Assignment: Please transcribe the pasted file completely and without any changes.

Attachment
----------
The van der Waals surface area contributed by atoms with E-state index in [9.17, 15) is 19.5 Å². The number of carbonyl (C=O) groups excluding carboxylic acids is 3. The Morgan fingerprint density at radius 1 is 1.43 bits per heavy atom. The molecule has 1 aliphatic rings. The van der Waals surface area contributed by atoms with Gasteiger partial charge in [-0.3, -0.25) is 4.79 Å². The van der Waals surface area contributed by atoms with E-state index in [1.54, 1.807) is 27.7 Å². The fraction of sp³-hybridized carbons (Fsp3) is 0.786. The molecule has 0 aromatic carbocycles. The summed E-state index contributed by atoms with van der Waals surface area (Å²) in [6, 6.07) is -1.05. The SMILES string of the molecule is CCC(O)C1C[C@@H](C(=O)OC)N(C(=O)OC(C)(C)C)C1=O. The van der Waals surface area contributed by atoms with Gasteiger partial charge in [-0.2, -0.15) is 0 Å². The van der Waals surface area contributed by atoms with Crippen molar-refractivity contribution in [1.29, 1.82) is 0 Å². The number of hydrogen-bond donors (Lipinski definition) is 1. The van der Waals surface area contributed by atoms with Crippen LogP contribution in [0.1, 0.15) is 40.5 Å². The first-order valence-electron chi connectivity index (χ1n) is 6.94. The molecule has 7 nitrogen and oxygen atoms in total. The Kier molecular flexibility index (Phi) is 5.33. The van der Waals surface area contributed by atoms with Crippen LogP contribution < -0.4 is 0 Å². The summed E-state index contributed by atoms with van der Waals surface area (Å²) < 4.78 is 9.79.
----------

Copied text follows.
The van der Waals surface area contributed by atoms with E-state index in [9.17, 15) is 19.5 Å². The number of carbonyl (C=O) groups excluding carboxylic acids is 3. The Morgan fingerprint density at radius 1 is 1.43 bits per heavy atom. The molecule has 1 aliphatic rings. The van der Waals surface area contributed by atoms with Gasteiger partial charge in [-0.3, -0.25) is 4.79 Å². The van der Waals surface area contributed by atoms with E-state index in [1.54, 1.807) is 27.7 Å². The fraction of sp³-hybridized carbons (Fsp3) is 0.786. The molecule has 0 aromatic carbocycles. The summed E-state index contributed by atoms with van der Waals surface area (Å²) in [6, 6.07) is -1.05. The SMILES string of the molecule is CCC(O)C1C[C@@H](C(=O)OC)N(C(=O)OC(C)(C)C)C1=O. The van der Waals surface area contributed by atoms with Gasteiger partial charge in [-0.2, -0.15) is 0 Å². The van der Waals surface area contributed by atoms with Crippen molar-refractivity contribution in [1.29, 1.82) is 0 Å². The number of hydrogen-bond donors (Lipinski definition) is 1. The van der Waals surface area contributed by atoms with Crippen LogP contribution in [0.1, 0.15) is 40.5 Å². The first-order valence-electron chi connectivity index (χ1n) is 6.94. The molecule has 7 nitrogen and oxygen atoms in total. The Kier molecular flexibility index (Phi) is 5.33. The van der Waals surface area contributed by atoms with Crippen LogP contribution < -0.4 is 0 Å². The summed E-state index contributed by atoms with van der Waals surface area (Å²) < 4.78 is 9.79.